Nurses and volunteers on both sides faced constant danger. N.d. BBC News Magazine. Web. 15 Dec. 2014. . The photograph provides an image of the gas masks being used as the nurses are treating the injured soldiers. This image helps contribute to the subject of the gas masks in my side one, where I'm arguing that some of the technology that was used during the war, such as the gas masks, were not made in response to the modernization of warfare, rather created before the war.
Seliger, Howard H. "Wilhelm Conrad Röntgen and the Glimmer of Light." Wilhelm Conrad Röntgen and the Glimmer of Light. N.p.: n.p., n.d. 25-31. Wihelm Conrad Röntgen and the Glimmer of Light. Web. 16 Dec. 2014. . This article snippet provides me with a primary source of a direct quote from Röntgen, the discoverer of the X-Ray. I can use this quote in my first side to argue that WWI did not significantly advance medicine, that science takes its course regardless of war or pressuring events.
Shaffer, Roger L. "TRAFFIC CONTROL SOLUTIONS: A LIGHT AT THE END." IMSA. IMSA, 2002. Web. 16 Dec. 2014. . I got an image of the blueprint of the Safety Hood. The original gas mask that Gerrett Morgan designed. Used for side 1.
SUNBEAM AMBULANCE, Picture from an advertisement in "The Autocar" January 1915. N.d. WORLD WAR 1 AMBULANCES. Web. 15 Dec. 2014. . This image provides a time appropriate image of an ambulance from World War I. This image would be suitable for my historical background page as it is a broad medical image not specific to any of my points I make later, however it does display the advancement of medical transportation through the ambulance automobile.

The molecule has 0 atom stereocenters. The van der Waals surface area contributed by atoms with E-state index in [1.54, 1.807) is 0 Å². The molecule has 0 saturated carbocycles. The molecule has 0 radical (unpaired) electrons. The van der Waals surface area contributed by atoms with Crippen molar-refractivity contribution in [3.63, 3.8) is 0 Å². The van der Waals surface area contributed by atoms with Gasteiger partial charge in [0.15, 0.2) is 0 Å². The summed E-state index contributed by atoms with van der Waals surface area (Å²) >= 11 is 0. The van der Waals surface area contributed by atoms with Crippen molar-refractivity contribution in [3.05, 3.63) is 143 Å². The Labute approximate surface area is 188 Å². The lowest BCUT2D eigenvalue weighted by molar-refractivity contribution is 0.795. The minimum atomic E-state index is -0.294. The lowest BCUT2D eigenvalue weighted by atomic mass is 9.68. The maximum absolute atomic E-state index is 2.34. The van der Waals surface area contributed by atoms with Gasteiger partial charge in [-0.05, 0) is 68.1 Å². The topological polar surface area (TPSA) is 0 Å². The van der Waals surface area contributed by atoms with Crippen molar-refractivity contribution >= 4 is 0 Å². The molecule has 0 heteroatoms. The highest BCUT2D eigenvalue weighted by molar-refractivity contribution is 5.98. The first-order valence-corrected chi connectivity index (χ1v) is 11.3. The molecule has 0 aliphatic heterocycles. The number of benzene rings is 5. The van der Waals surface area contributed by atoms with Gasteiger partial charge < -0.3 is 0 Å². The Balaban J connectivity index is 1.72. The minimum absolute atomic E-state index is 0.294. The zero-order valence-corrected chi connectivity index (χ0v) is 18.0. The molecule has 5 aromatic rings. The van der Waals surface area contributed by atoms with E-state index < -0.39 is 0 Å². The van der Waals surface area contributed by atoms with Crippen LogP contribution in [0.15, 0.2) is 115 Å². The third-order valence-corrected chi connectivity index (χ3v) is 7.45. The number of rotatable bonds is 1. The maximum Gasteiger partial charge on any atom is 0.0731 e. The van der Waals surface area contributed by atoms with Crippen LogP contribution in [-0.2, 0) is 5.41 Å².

Two images, one of Garrett Augustus Morgan and the other his invention, the safety hood. N.d. Western Reserve Historical Society. Who Made America? Web. 16 Dec. 2014. . The image of Garrett Augustus Morgan puts a face to his name as the inventor of the safety hood, or the gas mask. The image down to the right next to the image of Morgan shows what the original gas masks looked like. Both of these images provide me with a primary source for my first side.
Wilhelm Conrad Roentgen's wife's hand imaged with an X-Ray. N.d. National Aeronautics and Space Administration. Web. 16 Dec. 2014. . This photograph helps prove that the X- Ray was invented and used prior to WWI, furthering the idea that WWI had not directly caused such a dramatic advancement of medicine. This is also a primary source as the image was from an initial test that Roentgen done on his wife with his X-Ray machine.
World War I era poster from the American Red Cross as a member of the Allied Theatrical and Motion Picture Team. N.d. Yale University Libraries and Collections. Web. 15 Dec. 2014. . This image provides me with an original image advertising the American Red Cross as a member of the Allied Theatrical and Motion Picture Team for the second American Red Cross War Fund. It serves as a primary source, and further shows that medicine was indeed a large part of the war effort.
World War I: Trench Warfare. N.d. History.com. Web. 16 Dec. 2014. . The image shows footage from the battlefields of WWI within a trench. It also shows the two soldiers wearing gas masks, one aspect of modernization of the war that saved many lives.